Aucuba Japonica ‘Variegata | Gold Dust Plant

The Aucuba Japonica Variegata, otherwise known as the Gold Dust Plant is characterized by the gold-colored speckles on the leaves. This plant originated in Asia.

Aucuba Japonica ‘Variegata | Gold Dust Plant

Aucuba Japonica Variegata Plant Information

Botanical Name: Aucuba Japonica Variegata

Nicknames: Gold Dust Plant

Origin: Asia

Size: The size of Aucuba Japonica Variegata varies from 6 inches to over 10 feet tall, the leaves can be as large as 8 inches. 

Gold Dust Plant Care

Here are tips to taking care of your Aucuba Japonica Variegata.

Lighting Preferences

This plant requires shaded light to have brighter leaves. If the plant receives too much sunlight, the leaves will turn black.

Watering The Gold Dust Plant

Allow the top few inches to dry between watering. Water soil evenly, but do not over water your plant.

Fertilizing the Gold Dust Plant

Use an acid-based fertilizer in the spring.

Temperature

This plant survives in mild temperatures hardiness zones 7b through 10.

Humidity

Aucuba Japonica Variegata prefers high humidity when in temperatures above 73 *F.

Soil

This plant adapts well to most soil except waterlogged soil. We recommend using potting soil and adding perlite or similar.

Pruning the Gold Dust Plant

Cut this plant at the leaf joints in the spring. Be careful when pruning this plant so that the shrub is not damaged.

How to Propagate the Aucuba Japonica Variegata

One of the most common and effective ways to propagate the gold dust plant is by using plant cuttings. Learn more about propagating with plant cuttings HERE.

Potential Problems with the Gold Dust Plant

This plant does not have many pests or disease problems. Gold dust plants are; however, sensitive to being over-watered. Learn more about over-watering HERE.

Pests

Here is a list of common pests for the gold dust plant.

  • Scale Insects

Disease

Here is a list of common diseases for the gold dust plant.

Poison Information

The Gold dust plant has a level 2 poison level. Read more about poison levels HERE.

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Calathea Zebrina | Zebra Plant

The Calathea Zebrina, otherwise known as the zebra plant is characterized by its large leaves on long stalks. These leaves have stripes like a zebra. This plant originated in Brazil.

Calathea Zebrina Information

Botanical Name: Calathea Zebrina

Nicknames: Zebra plant

Origin: Brazil, Mexico

Size: The size of Calathea Zebrina can be up to 3 feet tall iwth leaves as big as 15 inches.

Zebra Plant Care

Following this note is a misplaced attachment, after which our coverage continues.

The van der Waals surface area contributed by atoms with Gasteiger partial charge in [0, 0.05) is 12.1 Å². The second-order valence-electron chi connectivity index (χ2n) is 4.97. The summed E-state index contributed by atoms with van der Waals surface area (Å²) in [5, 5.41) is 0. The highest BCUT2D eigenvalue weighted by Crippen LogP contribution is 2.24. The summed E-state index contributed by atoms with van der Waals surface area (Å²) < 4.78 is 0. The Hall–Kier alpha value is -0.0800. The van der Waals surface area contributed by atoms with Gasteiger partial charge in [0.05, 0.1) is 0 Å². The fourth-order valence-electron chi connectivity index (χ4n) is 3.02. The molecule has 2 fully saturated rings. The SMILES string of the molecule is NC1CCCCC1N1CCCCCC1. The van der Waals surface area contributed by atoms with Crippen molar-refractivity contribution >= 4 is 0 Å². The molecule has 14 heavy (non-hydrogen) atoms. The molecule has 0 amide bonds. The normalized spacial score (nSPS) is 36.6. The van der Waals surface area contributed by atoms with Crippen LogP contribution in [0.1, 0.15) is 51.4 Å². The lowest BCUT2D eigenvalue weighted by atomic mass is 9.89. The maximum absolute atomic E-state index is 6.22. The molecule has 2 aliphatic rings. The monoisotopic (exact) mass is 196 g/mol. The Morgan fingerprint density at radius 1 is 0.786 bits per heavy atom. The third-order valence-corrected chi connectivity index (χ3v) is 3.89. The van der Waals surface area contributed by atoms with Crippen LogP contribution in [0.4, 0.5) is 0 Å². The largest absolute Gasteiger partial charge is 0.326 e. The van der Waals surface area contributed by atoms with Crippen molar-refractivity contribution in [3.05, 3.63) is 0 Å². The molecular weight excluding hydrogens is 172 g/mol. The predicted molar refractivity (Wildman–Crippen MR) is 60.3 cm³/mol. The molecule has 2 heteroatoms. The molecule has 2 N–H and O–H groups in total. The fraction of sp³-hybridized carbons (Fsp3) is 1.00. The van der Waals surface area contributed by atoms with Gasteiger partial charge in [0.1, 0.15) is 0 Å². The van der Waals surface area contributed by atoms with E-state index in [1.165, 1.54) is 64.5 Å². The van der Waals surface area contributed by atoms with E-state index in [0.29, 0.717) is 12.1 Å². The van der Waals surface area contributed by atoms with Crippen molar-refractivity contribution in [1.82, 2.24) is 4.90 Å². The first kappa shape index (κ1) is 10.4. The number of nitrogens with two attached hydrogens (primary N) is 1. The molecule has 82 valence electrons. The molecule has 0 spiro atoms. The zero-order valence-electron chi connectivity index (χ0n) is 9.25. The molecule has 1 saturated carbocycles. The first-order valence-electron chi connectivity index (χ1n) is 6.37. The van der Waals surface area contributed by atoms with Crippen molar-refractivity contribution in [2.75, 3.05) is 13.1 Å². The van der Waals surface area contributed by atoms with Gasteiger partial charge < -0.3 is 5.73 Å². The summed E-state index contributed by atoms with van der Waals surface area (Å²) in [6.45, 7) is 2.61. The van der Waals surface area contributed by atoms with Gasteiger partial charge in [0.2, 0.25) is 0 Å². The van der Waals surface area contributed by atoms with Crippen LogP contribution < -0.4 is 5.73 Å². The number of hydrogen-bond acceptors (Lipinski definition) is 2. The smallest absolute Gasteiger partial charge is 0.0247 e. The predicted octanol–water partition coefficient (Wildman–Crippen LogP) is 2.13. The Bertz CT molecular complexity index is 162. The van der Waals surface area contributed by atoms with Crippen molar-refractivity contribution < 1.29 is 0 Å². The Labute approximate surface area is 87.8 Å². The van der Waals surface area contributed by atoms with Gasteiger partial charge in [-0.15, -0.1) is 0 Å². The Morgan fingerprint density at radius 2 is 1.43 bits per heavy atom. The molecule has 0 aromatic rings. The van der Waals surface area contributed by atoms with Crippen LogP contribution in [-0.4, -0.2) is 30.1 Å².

Here are tips to taking care of your Aucuba Japonica Variegata.

Lighting Preferences

The zebra plant prefers bright indirect light.

Watering the Zebra Plant

Allow the top few inches to dry between watering. Water soil evenly, but do not over water your plant. During the summer season, keep the soil moist, and water less frequently during winter.

Fertilizing the Zebra Plant

Fertilize every 2 weeks, April through October, but dilute the fertilizer to half strength.

Temperature Preferences

Between  65°-75° F, keep away from cold drafts.

Humidity Preferences

The zebra plant prefers high humidity, mist if necessary.

Soil Preferences

Calathea Zebrina does best in 2 parts peat moss and 1 part perlite.

How to Propagate the Zebra Plant

One of the most common and effective ways to propagate the venus fly trap is by using plant division. Learn more about propagating with plant division HERE.

Potential Problems With The Calathea Zebrina

Leaves may drop, curl, and turn brown due to low humidity or a cool draft. The changes in the leaves may also be due to a lack of proper watering. A limp stem may be due to overwatering.

Poison Information

The venus fly trap is generally not considered poisonous. Read more about poison levels HERE.

Purchase a Calathea Zebrina

Calathea Zebrina | Zebra Plant

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Dracaena Deremensis | Lemon Lime Plant

The Dracaena Deremensis, otherwise known as the Lemon Lime plant is characterized by its green and white sword-like leaves. This plant originated in Africa.

Plant Information

Botanical Name: Dracaena Deremensis

Nicknames: Lemon Lime plant

Origin: Africa

Size: The size of Dracaena Deremensis varies from 1 to 2 feet

Plant Care

Lighting: The lemon lime plant can adapt to low light conditions, though it does better in medium to bright indirect light.

Watering: Allow the top half of the soil to dry between watering. Leaf tips will brown if the soil becomes too moist or too dry.

Fertilizing: Fertilize plant every month, spring and summer, with a liquid fertilizer diluted to half strength.

Temperature: Keep the lemon lime plant between  70°-75° F

Humidity: Dracaena Deremensis prefers high humidity, but does fine in average household humidities.

Soil: This plant does best in fast draining, well-aerated loose soil. Lava rocks can also be mixed in.